Summer 2012

Violent Digital Games: Are They Just a Game?

Shutterstock/Mikael Damkier
One topic that occupies researchers and parents alike – particularly following such tragedies as the mass shooting by a student assuming the pathological role of "The Joker" in a Batman movie in Aurora, Colorado – is violent digital games and their effect on youngsters. The overarching question is: Do they lead to more violent aggressive behavior among players? Researchers argue both sides of the 'fence.' However, results from a recent pilot study, conducted by Tami Dubi, a Master's student in Education and Learning Technologies, under the supervision of Prof. Yoram Eshet-Alkalai and Dr. Sigal Eden, highlight factors not yet thoroughly examined, and offer relief to worried parents and educators. Violent digital games are just that: games.

The average child spends a whopping 25% of his waking hours killing aliens, driving down the court to sink a basket, engaging in 'hand to hand' combat, battling dragons, racing across a soccer field to get a goal, and playing hundreds, if not, thousands of other games.

They play on their desktop computers, iPhones, Androids, laptops and Tablets. They play in school and at home. They play on their own or against competitors near and far. They are boys and girls, elementary-school aged children and adults, and they represent a wide variety of population groups.

One aspect of digital game playing that concerns parents, educators and policy makers is that a significant portion of today's digital games contain elements of violence.

The questions being asked are: Do these games cause children to become more violent? Verbally more abusive? Physically more aggressive?

There are those who loudly claim that these games do lead to greater aggressiveness and an equal number who say they don't.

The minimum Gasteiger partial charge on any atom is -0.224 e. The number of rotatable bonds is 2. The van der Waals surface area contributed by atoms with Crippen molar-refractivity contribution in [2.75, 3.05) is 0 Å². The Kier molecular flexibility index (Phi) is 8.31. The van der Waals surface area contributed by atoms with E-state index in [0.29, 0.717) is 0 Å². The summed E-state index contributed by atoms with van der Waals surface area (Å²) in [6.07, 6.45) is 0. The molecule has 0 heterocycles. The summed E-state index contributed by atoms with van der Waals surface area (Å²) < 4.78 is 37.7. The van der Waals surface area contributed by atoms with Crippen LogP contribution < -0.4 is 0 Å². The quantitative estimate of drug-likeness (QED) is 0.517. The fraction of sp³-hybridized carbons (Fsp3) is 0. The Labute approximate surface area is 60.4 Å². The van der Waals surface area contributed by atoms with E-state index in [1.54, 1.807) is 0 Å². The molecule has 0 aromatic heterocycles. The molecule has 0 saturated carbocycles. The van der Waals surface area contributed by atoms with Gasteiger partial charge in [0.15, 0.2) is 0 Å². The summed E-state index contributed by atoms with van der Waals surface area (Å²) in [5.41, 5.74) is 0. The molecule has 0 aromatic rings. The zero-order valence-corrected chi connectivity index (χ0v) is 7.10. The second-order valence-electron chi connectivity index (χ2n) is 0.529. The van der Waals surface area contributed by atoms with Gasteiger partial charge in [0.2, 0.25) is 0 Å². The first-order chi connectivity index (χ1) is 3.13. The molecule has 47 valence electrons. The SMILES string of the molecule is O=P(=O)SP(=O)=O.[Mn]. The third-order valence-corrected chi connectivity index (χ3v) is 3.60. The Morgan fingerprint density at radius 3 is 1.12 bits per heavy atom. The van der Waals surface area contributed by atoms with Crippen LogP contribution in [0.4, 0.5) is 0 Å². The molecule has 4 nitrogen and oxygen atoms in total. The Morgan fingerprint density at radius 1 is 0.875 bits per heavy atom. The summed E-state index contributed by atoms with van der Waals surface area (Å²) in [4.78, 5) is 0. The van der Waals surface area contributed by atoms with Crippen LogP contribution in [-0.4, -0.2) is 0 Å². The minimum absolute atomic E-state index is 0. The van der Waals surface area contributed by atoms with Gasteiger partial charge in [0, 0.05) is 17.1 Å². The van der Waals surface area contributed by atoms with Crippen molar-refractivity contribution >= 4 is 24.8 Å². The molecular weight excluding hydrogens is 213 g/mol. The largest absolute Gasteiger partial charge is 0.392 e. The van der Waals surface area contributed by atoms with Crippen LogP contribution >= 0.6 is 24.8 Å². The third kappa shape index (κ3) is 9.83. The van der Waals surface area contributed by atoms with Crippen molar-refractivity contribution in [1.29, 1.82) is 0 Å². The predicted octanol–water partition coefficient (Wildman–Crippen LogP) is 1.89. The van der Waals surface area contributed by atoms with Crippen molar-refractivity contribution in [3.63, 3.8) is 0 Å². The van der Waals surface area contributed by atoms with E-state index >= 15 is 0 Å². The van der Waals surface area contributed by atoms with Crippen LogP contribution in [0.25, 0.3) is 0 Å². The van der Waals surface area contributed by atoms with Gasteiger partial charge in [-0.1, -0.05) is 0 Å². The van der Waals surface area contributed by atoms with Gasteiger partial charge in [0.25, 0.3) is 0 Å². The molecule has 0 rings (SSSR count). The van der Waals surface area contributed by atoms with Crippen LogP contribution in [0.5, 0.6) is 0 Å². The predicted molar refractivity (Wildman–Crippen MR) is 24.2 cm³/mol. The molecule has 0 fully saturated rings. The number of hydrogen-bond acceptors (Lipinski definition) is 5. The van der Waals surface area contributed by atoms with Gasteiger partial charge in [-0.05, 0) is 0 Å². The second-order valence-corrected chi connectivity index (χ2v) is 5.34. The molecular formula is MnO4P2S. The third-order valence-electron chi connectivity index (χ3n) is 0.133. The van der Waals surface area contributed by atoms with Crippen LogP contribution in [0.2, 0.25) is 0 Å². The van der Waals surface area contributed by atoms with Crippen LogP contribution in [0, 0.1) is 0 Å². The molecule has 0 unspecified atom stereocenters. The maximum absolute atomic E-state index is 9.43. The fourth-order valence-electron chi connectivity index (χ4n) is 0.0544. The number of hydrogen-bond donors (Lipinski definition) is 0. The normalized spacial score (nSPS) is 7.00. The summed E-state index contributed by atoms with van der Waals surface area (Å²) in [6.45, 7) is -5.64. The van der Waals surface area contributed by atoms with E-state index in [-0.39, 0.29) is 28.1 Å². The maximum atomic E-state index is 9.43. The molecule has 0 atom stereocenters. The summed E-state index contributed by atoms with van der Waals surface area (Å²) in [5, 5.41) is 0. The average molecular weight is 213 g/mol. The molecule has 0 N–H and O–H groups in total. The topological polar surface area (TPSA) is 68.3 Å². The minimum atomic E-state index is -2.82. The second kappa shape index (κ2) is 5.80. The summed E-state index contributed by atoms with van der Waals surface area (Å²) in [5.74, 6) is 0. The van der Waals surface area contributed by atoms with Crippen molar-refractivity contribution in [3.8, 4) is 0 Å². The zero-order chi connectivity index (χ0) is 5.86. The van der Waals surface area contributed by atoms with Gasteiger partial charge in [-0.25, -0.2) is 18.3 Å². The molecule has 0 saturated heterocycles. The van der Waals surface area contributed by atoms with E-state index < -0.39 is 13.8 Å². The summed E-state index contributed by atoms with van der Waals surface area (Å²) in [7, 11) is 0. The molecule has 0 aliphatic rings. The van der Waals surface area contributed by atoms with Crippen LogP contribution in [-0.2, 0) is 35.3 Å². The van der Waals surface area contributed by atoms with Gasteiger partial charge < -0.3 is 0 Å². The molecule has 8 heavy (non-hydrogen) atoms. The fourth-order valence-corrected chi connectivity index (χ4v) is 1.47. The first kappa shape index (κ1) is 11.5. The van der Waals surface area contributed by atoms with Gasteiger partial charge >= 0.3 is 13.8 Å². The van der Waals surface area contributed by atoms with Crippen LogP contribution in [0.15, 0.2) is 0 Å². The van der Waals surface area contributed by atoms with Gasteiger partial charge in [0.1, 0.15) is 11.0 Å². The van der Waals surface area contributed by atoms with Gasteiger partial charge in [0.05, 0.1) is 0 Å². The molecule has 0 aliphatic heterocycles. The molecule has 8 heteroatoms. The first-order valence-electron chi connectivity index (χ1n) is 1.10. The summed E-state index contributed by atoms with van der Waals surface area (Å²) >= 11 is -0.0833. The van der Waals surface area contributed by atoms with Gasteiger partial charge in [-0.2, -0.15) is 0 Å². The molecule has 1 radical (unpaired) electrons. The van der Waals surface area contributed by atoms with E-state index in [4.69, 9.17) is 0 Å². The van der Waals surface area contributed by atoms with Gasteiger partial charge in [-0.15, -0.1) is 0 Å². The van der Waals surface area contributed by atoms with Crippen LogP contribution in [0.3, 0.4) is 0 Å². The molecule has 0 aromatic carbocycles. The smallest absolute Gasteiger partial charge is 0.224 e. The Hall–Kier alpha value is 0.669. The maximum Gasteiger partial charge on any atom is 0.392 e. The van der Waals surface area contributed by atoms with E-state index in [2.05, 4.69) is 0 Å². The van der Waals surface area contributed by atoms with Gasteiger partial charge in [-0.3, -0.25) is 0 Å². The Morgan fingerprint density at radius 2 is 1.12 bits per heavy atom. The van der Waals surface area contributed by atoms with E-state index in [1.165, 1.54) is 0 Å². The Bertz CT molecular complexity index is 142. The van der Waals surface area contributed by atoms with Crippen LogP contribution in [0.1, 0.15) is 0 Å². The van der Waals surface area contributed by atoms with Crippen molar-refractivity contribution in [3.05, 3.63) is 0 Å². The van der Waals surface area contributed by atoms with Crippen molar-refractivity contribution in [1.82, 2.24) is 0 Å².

In a new research study conducted by Tami Dubi, a Master's student in Education and Learning Technologies, under the supervision of Prof. Yoram Eshet, Head of the Open University's Research Center for Innovation in Learning Technologies and Sigal Eden, formerly of the University's Department of Education and Psychology, addressed these questions. The results of their research indicate that "the issue is not the level of violence of the games themselves, but rather the strategy of game playing that is the crucial factor." This was one factor that had not been examined previously among children (it had been examined among adults.) "In the entire ocean of research studies that I reviewed on the subject," Tami Dubi explains, "I only found one other research study (from Holland) that studied children's aggression level, during and after engaging in violent digital games."

Close to Home

Tami's inspiration for researching this subject came from her own home. The mother of 12-year-old twins, Tami sees how very different their lifestyle is from what her own was at that age. Hours upon hours are spent playing computer games.

As a mother and as a student of education, she began to ask if these games were causing her children to become more aggressive.

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